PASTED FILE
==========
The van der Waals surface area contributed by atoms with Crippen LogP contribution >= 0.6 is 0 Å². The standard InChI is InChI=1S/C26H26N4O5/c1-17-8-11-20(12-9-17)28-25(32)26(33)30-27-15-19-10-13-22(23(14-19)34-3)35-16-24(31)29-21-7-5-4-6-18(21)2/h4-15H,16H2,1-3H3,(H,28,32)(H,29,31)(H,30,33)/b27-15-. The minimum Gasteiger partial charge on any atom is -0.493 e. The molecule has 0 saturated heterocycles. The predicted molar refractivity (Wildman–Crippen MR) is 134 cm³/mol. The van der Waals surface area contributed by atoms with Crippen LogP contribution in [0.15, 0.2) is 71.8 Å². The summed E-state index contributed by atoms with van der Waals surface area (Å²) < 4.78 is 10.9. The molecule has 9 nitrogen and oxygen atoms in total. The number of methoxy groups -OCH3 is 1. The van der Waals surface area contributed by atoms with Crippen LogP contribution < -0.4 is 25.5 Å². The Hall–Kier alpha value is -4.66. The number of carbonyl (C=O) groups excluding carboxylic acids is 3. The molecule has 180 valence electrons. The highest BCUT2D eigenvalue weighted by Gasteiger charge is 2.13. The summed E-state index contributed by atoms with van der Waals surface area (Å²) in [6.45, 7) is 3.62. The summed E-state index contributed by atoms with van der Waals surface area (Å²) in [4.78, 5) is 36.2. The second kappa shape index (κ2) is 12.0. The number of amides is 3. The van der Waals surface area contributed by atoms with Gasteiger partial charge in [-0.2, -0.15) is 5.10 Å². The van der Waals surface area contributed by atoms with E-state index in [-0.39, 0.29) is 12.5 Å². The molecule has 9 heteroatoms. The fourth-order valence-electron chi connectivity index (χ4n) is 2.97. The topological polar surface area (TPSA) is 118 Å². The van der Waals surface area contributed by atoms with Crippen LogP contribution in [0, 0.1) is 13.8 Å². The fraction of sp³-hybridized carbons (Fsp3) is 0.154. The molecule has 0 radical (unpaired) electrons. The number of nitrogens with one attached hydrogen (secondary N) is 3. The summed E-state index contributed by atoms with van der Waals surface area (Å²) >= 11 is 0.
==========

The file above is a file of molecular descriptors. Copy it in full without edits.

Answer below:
The van der Waals surface area contributed by atoms with Crippen LogP contribution >= 0.6 is 0 Å². The standard InChI is InChI=1S/C26H26N4O5/c1-17-8-11-20(12-9-17)28-25(32)26(33)30-27-15-19-10-13-22(23(14-19)34-3)35-16-24(31)29-21-7-5-4-6-18(21)2/h4-15H,16H2,1-3H3,(H,28,32)(H,29,31)(H,30,33)/b27-15-. The minimum Gasteiger partial charge on any atom is -0.493 e. The molecule has 0 saturated heterocycles. The predicted molar refractivity (Wildman–Crippen MR) is 134 cm³/mol. The van der Waals surface area contributed by atoms with Crippen LogP contribution in [0.15, 0.2) is 71.8 Å². The summed E-state index contributed by atoms with van der Waals surface area (Å²) < 4.78 is 10.9. The molecule has 9 nitrogen and oxygen atoms in total. The number of methoxy groups -OCH3 is 1. The van der Waals surface area contributed by atoms with Crippen LogP contribution < -0.4 is 25.5 Å². The Hall–Kier alpha value is -4.66. The number of carbonyl (C=O) groups excluding carboxylic acids is 3. The molecule has 180 valence electrons. The highest BCUT2D eigenvalue weighted by Gasteiger charge is 2.13. The summed E-state index contributed by atoms with van der Waals surface area (Å²) in [6.45, 7) is 3.62. The summed E-state index contributed by atoms with van der Waals surface area (Å²) in [4.78, 5) is 36.2. The second kappa shape index (κ2) is 12.0. The number of amides is 3. The van der Waals surface area contributed by atoms with Gasteiger partial charge in [-0.2, -0.15) is 5.10 Å². The van der Waals surface area contributed by atoms with E-state index in [-0.39, 0.29) is 12.5 Å². The molecule has 9 heteroatoms. The fourth-order valence-electron chi connectivity index (χ4n) is 2.97. The topological polar surface area (TPSA) is 118 Å². The van der Waals surface area contributed by atoms with Crippen LogP contribution in [0, 0.1) is 13.8 Å². The fraction of sp³-hybridized carbons (Fsp3) is 0.154. The molecule has 0 radical (unpaired) electrons. The number of nitrogens with one attached hydrogen (secondary N) is 3. The summed E-state index contributed by atoms with van der Waals surface area (Å²) >= 11 is 0.